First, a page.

Category Archives: Philosophy

The Pope, You and I. And Gadgets!

In recognition of an event that has not happened in more than half a millennium, the Bishop of Rome abdicating, here is a piece of music composed by Bach and played on a cathedral organ.

I am not a religious person in any traditional sense. However, I do recognize history. As much harm has been done in the name of God, so too has much benefit come.

Cathedral organs were, for centuries, the pinnacle of human technological achievement. The complexity, scale, craftsmanship, art and engineering was a major milestone. Cathedrals themselves are astonishing achievements.

While browsing through YouTube for a good video example, I ran across several submissions where the person taking the video within the cathedral could not help but continue panning around the vista continuously. Even today these structures manage to fill us with a sense of awe, whether we believe in any god or not.

The West has Christianity because of the Catholic Church. They brought education. And even today the Catholic Church strongly advocates academic achievement, even in deference to science, particularly amongst the Jesuit order.

I have never been Catholic. But if you are aware of our history in the West, you realize the significance – the impact the Catholic Church has had upon our most fundamental thought processes. It is our legacy, in many ways.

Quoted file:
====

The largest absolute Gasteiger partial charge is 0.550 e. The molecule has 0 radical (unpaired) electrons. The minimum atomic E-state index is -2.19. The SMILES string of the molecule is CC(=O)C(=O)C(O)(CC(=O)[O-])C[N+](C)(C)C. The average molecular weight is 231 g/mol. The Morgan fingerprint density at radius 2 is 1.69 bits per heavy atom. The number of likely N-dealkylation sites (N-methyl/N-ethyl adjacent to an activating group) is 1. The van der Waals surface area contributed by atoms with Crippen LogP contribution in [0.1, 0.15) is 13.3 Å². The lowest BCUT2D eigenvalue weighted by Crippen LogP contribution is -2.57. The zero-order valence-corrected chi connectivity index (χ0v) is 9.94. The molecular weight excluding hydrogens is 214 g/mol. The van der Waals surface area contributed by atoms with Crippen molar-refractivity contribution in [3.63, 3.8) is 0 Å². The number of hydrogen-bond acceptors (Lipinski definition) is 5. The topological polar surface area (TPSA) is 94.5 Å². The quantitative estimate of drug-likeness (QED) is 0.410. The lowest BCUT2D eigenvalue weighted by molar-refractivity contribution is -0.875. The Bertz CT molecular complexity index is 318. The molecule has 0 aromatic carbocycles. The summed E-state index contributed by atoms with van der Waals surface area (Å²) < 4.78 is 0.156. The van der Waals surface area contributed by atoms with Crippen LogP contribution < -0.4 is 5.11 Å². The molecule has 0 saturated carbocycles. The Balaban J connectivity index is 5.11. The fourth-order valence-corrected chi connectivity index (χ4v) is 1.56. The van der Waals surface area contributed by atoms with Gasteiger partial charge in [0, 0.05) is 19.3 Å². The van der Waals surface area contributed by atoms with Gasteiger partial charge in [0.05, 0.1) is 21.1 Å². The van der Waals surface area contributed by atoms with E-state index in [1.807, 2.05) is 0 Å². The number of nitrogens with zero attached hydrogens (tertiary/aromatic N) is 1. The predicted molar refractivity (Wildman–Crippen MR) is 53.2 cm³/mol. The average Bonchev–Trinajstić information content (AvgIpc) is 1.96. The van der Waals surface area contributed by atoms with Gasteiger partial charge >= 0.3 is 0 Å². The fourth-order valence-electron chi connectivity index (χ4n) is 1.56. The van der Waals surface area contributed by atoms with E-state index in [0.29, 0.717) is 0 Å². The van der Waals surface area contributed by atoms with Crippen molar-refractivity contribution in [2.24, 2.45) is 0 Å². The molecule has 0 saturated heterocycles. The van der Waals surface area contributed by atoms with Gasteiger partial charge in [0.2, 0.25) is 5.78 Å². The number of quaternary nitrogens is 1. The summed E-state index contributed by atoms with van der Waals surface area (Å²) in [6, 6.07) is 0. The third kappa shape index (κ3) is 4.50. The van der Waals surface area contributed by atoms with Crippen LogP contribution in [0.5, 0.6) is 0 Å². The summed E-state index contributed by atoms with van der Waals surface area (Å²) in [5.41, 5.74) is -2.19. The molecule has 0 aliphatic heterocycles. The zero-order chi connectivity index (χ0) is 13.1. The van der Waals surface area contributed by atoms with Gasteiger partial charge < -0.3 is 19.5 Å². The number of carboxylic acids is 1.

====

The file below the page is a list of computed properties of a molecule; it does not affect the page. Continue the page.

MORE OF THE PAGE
It was the first multinational organization, at a time, much like today, when all people were ruled by a very few individuals who held nearly all the resources and power. The Catholic Church brought a common sense of ethics and morality, and a respect for written law, that all Western nations, despite language differences, share in common. They became a force that dictators and rulers had to heed. And this helped bind Europe with a common identity that eventually transcended the notion of earthly rulers.

And that’s the key here. Transcendence. Moving beyond where we find ourselves. And this can be sad, painful and exhilarating. We look for a rebirth into something new. As individuals, and as nations. A rebirth into something kinder. Something better. Something wiser.

The Pontiff has abdicated his position, calling for someone who will be, perhaps, more open. But perhaps not caught up so much as us in all the fast-paced, momentary and superficial trappings we lap up. Perhaps while even being more open, he will still remind us of the importance – to look within ourselves.